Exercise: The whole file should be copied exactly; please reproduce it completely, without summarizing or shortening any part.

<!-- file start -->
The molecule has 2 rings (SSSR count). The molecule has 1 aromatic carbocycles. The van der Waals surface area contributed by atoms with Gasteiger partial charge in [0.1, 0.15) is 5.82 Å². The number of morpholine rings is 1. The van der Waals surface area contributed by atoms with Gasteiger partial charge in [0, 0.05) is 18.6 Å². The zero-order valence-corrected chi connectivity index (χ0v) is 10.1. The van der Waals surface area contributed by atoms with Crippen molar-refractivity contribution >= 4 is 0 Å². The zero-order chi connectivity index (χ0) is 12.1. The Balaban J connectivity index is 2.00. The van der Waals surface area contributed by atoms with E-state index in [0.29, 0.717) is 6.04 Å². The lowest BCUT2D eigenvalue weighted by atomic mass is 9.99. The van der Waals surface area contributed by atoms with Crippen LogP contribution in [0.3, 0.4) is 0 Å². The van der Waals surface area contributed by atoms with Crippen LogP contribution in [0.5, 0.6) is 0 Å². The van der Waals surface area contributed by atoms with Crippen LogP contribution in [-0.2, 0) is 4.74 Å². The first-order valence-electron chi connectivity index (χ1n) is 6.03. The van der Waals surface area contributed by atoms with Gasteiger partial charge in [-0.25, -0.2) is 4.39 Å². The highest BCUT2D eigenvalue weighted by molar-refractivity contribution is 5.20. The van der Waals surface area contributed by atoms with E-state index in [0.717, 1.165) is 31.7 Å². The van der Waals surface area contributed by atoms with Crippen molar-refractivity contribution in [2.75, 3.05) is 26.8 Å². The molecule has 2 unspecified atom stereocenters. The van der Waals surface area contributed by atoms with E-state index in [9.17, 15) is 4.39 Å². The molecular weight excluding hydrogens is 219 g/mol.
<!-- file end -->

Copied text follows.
The molecule has 2 rings (SSSR count). The molecule has 1 aromatic carbocycles. The van der Waals surface area contributed by atoms with Gasteiger partial charge in [0.1, 0.15) is 5.82 Å². The number of morpholine rings is 1. The van der Waals surface area contributed by atoms with Gasteiger partial charge in [0, 0.05) is 18.6 Å². The zero-order valence-corrected chi connectivity index (χ0v) is 10.1. The van der Waals surface area contributed by atoms with Crippen molar-refractivity contribution >= 4 is 0 Å². The zero-order chi connectivity index (χ0) is 12.1. The Balaban J connectivity index is 2.00. The van der Waals surface area contributed by atoms with E-state index in [0.29, 0.717) is 6.04 Å². The lowest BCUT2D eigenvalue weighted by atomic mass is 9.99. The van der Waals surface area contributed by atoms with Crippen LogP contribution in [0.3, 0.4) is 0 Å². The van der Waals surface area contributed by atoms with Crippen LogP contribution in [0.5, 0.6) is 0 Å². The van der Waals surface area contributed by atoms with Crippen LogP contribution in [-0.2, 0) is 4.74 Å². The first-order valence-electron chi connectivity index (χ1n) is 6.03. The van der Waals surface area contributed by atoms with Gasteiger partial charge in [-0.25, -0.2) is 4.39 Å². The highest BCUT2D eigenvalue weighted by molar-refractivity contribution is 5.20. The van der Waals surface area contributed by atoms with E-state index in [0.717, 1.165) is 31.7 Å². The van der Waals surface area contributed by atoms with Crippen molar-refractivity contribution in [2.75, 3.05) is 26.8 Å². The molecule has 2 unspecified atom stereocenters. The van der Waals surface area contributed by atoms with E-state index in [9.17, 15) is 4.39 Å². The molecular weight excluding hydrogens is 219 g/mol.